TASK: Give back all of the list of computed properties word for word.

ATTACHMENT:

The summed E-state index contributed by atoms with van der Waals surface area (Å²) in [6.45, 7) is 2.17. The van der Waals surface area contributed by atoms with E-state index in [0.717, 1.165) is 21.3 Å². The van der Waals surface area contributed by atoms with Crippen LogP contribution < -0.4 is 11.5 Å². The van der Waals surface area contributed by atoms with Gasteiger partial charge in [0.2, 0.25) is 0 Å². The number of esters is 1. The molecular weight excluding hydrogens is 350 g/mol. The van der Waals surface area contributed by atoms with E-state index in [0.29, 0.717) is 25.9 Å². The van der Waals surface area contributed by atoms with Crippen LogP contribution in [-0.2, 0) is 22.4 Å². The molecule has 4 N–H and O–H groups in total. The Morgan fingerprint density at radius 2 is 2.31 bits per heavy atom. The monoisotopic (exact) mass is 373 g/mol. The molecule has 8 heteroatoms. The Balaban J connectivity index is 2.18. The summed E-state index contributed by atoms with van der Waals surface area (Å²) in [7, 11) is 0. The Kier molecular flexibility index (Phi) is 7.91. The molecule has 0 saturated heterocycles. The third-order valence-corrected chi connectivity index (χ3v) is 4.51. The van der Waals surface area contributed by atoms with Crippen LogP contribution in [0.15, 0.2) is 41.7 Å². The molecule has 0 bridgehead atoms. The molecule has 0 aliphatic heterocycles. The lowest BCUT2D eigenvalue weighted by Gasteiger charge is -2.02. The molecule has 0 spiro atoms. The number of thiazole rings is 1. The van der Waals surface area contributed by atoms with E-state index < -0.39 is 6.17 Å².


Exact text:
The summed E-state index contributed by atoms with van der Waals surface area (Å²) in [6.45, 7) is 2.17. The van der Waals surface area contributed by atoms with E-state index in [0.717, 1.165) is 21.3 Å². The van der Waals surface area contributed by atoms with Crippen LogP contribution < -0.4 is 11.5 Å². The van der Waals surface area contributed by atoms with Gasteiger partial charge in [0.2, 0.25) is 0 Å². The number of esters is 1. The molecular weight excluding hydrogens is 350 g/mol. The van der Waals surface area contributed by atoms with E-state index in [0.29, 0.717) is 25.9 Å². The van der Waals surface area contributed by atoms with Crippen LogP contribution in [-0.2, 0) is 22.4 Å². The molecule has 4 N–H and O–H groups in total. The Morgan fingerprint density at radius 2 is 2.31 bits per heavy atom. The monoisotopic (exact) mass is 373 g/mol. The molecule has 8 heteroatoms. The Balaban J connectivity index is 2.18. The summed E-state index contributed by atoms with van der Waals surface area (Å²) in [7, 11) is 0. The Kier molecular flexibility index (Phi) is 7.91. The molecule has 0 saturated heterocycles. The third-order valence-corrected chi connectivity index (χ3v) is 4.51. The van der Waals surface area contributed by atoms with Crippen LogP contribution in [0.15, 0.2) is 41.7 Å². The molecule has 0 bridgehead atoms. The molecule has 0 aliphatic heterocycles. The lowest BCUT2D eigenvalue weighted by Gasteiger charge is -2.02. The molecule has 0 spiro atoms. The number of thiazole rings is 1. The van der Waals surface area contributed by atoms with E-state index < -0.39 is 6.17 Å².